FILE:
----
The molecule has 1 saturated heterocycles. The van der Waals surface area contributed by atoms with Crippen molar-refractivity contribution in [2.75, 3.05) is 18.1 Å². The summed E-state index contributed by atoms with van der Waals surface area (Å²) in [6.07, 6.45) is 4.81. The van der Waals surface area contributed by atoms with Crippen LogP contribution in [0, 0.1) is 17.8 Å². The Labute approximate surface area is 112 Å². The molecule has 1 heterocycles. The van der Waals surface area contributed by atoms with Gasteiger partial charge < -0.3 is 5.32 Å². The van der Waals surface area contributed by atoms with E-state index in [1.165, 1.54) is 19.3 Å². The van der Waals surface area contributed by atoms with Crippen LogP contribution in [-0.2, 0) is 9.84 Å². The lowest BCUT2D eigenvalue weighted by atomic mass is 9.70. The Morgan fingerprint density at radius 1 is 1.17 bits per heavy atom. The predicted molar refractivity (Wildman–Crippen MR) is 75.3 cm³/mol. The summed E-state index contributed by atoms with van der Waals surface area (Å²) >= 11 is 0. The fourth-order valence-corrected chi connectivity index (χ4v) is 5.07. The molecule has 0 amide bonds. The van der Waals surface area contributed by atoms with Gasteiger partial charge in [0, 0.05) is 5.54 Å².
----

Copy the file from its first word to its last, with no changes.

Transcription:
The molecule has 1 saturated heterocycles. The van der Waals surface area contributed by atoms with Crippen molar-refractivity contribution in [2.75, 3.05) is 18.1 Å². The summed E-state index contributed by atoms with van der Waals surface area (Å²) in [6.07, 6.45) is 4.81. The van der Waals surface area contributed by atoms with Crippen LogP contribution in [0, 0.1) is 17.8 Å². The Labute approximate surface area is 112 Å². The molecule has 1 heterocycles. The van der Waals surface area contributed by atoms with Gasteiger partial charge < -0.3 is 5.32 Å². The van der Waals surface area contributed by atoms with E-state index in [1.165, 1.54) is 19.3 Å². The van der Waals surface area contributed by atoms with Crippen LogP contribution in [-0.2, 0) is 9.84 Å². The lowest BCUT2D eigenvalue weighted by atomic mass is 9.70. The Morgan fingerprint density at radius 1 is 1.17 bits per heavy atom. The predicted molar refractivity (Wildman–Crippen MR) is 75.3 cm³/mol. The summed E-state index contributed by atoms with van der Waals surface area (Å²) >= 11 is 0. The fourth-order valence-corrected chi connectivity index (χ4v) is 5.07. The molecule has 0 amide bonds. The van der Waals surface area contributed by atoms with Gasteiger partial charge in [0, 0.05) is 5.54 Å².